Welcome to the web page of Nergis Mavalvala

Contact information


LIGO Laboratory
Massachusetts Institute of Technology
NW22-267, 185 Albany Street
Cambridge, MA 02139

(617) 253-5657 (Direct)
(617) 253-4824 (Marie)
(617) 253-7014 (Fax)
nergis AT ligo.mit.edu




Biographical sketch

I'm on the Physics faculty at MIT. Want to know more about my professional life?

Check out my CV and publications (long version or short version).

Check out my MIT Physics Department web site.


I work mainly in two fields of physics: (1) Gravitational wave astrophysics and (2) Quantum measurement science. Here you can read about some of the exciting work we're doing in my group, and in collaboration with scientists around the world.

Presently, our knowledge of the Universe comes from observing the light that is radiated by stars; from the spectacular light shows that accompany the explosive births and deaths of stars; and ancient light from the Big Bang itself. But light may not be the only messenger to carry the secrets of the distant Universe to us. Many of these spectacular events also emit another kind of radiation known as “gravitational waves.” Gravitational waves are ripples in the fabric of space and time that were predicted to exist by Einstein in 1916. They are very faint, however, and have never been directly observed. My work involves making instruments called interferometers that are sensitive enough to detect gravitational waves.

So why should we look for these faint and elusive gravitational waves? Directly detecting gravitational waves will open a new window to further our understanding of Universe. Gravitational waves will tell us about Black Holes that gobble up light, but radiate gravitational waves, and about the earliest moments after the Big Bang, when light could not escape the birth throes of the Universe.

The idea of using an interferometer to detect gravitational waves was proposed by Rainer Weiss and also by Robert Forward in the early 1970's. The visionary ideas and bold designs proposed by Rai Weiss, Kip Thorne, and many other scientists gave birth to the Laser Interferometer Gravitational-wave Observatory (LIGO) and its international counterparts (Virgo, GEO600, LCGT, ACIGA). Today, some thirty years after the idea was first proposed, detectors with the exquisite sensitivity required to observe gravitational radiation from our nearby Universe are operating in the high desert of Washington state in the U.S. (LHO), among the pine forests of Louisiana in the U.S. (LLO), and in Cascina, Italy (Virgo). I have had the incredible privilege of being part of this endeavor, and I'm one of a team of several hundred talented scientists around the world who contribute to the LIGO effort.

The LIGO interferometers are 2.5 mile long instruments that use laser beams to precisely measure the positions of mirrors separated by long distances. These measurements can tell us if a gravitational wave is passing by. My work has involved designing and perfecting different parts of this complicated instrument. I began working on gravitational wave detection in the early 1990's when I was a graduate student in Rai Weiss's group at MIT. And I've been completely addicted ever since.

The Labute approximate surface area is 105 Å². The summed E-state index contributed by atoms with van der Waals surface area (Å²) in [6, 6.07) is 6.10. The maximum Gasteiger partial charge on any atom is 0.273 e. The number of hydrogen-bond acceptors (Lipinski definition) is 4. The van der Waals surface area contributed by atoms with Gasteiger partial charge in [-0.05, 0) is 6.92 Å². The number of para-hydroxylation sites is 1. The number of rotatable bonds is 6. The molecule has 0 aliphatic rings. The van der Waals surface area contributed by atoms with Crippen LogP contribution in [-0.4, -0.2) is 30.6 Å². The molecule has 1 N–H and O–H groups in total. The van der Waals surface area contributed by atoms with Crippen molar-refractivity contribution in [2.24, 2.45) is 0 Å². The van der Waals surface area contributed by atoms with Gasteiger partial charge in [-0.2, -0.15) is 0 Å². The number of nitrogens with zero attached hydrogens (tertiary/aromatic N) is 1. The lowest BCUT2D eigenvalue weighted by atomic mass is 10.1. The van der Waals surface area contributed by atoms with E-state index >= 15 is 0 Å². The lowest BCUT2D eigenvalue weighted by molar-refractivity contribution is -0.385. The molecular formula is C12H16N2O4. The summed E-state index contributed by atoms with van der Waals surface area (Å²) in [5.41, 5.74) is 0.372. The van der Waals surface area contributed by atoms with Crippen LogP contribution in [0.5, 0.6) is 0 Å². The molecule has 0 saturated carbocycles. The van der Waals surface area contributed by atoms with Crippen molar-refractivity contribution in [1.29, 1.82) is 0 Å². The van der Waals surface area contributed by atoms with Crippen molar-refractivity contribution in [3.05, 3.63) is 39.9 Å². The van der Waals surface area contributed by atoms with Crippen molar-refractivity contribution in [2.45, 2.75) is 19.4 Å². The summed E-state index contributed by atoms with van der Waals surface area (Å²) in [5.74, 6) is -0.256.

The sensitivity of a detector determines how far into the distant skies it can "see." Over the years, as the LIGO detectors have become increasingly more sensitive in the quest to see ever more distant events in our Universe, the very basic laws of quantum mechanics have become an impediment to the LIGO mission. This problem has fascinated me almost as much as the quest for the elusive gravitational wave itself. So this leads me to the second part of my work: quantum measurement science (and art!).

I lead a group of scientists exploring how quantum mechanics limits the performance of the LIGO detectors. Our goal is to find ways to get around these quantum limits. One example of our work is that we have used laser beams to cool a dime-sized object tantalizingly close to absolute zero, the temperature at which atoms lose all thermal energy and have only their quantum motion. This cooling technique, developed with Thomas Corbitt and Yanbei Chen, forces the mirror to behave like a quantum particle, and could allow us to confirm for the first time that large objects obey the laws of quantum mechanics just as atoms do.

Our work continues to get us closer and closer to the goal of reaching the quantum limit. If we succeed in making the laws of quantum mechanics govern the behavior of human-scale objects, such as the mirrors of a LIGO detector, we would not only increase sensitivity to gravitational waves, but we would also be able to look at the very strange quantum world with objects of far larger size than has been done before. The prospect of being able to watch quantum mechanics in action on objects of unprecedented size is so exciting that many scientists worldwide are working on variants of these ideas (Aspelmeyer, Harris, Kimble, Kippenberg, Lehnert, Painter, Regal, Schwab, Vahala).

Visit our wiki or our quantum measurement web page to learn more about our quantum measurement work.


Talks I’ve given | 2010 | 2009 | 2008 | 2007 | 2006 | 2005 | 2004 | 2003 | 2002 |


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Nergis Mavalvala

Last modified: Saturday August 21 2010